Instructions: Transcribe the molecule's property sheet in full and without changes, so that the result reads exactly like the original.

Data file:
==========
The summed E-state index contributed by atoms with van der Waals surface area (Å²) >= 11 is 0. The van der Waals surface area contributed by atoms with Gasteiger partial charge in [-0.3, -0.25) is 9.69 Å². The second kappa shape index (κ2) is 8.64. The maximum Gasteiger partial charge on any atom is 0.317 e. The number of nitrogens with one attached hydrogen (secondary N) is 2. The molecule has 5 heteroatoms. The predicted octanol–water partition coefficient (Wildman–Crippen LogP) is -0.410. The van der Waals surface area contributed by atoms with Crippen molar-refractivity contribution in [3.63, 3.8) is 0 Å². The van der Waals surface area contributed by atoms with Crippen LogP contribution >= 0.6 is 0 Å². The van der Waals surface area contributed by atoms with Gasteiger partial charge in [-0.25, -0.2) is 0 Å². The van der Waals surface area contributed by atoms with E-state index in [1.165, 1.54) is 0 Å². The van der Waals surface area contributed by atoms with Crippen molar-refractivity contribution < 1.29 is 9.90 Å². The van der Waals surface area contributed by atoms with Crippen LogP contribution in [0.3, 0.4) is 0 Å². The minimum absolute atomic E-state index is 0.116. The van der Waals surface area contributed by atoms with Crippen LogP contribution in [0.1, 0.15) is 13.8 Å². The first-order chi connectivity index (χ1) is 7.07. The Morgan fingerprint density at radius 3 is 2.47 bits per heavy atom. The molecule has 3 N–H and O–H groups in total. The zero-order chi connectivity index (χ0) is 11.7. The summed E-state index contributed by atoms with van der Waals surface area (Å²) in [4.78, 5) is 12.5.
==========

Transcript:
The summed E-state index contributed by atoms with van der Waals surface area (Å²) >= 11 is 0. The van der Waals surface area contributed by atoms with Gasteiger partial charge in [-0.3, -0.25) is 9.69 Å². The second kappa shape index (κ2) is 8.64. The maximum Gasteiger partial charge on any atom is 0.317 e. The number of nitrogens with one attached hydrogen (secondary N) is 2. The molecule has 5 heteroatoms. The predicted octanol–water partition coefficient (Wildman–Crippen LogP) is -0.410. The van der Waals surface area contributed by atoms with Crippen molar-refractivity contribution in [3.63, 3.8) is 0 Å². The van der Waals surface area contributed by atoms with Crippen LogP contribution >= 0.6 is 0 Å². The van der Waals surface area contributed by atoms with Gasteiger partial charge in [-0.25, -0.2) is 0 Å². The van der Waals surface area contributed by atoms with E-state index in [1.165, 1.54) is 0 Å². The van der Waals surface area contributed by atoms with Crippen molar-refractivity contribution < 1.29 is 9.90 Å². The van der Waals surface area contributed by atoms with Crippen LogP contribution in [0.3, 0.4) is 0 Å². The minimum absolute atomic E-state index is 0.116. The van der Waals surface area contributed by atoms with Crippen LogP contribution in [0.1, 0.15) is 13.8 Å². The first-order chi connectivity index (χ1) is 7.07. The Morgan fingerprint density at radius 3 is 2.47 bits per heavy atom. The molecule has 3 N–H and O–H groups in total. The zero-order chi connectivity index (χ0) is 11.7. The summed E-state index contributed by atoms with van der Waals surface area (Å²) in [4.78, 5) is 12.5.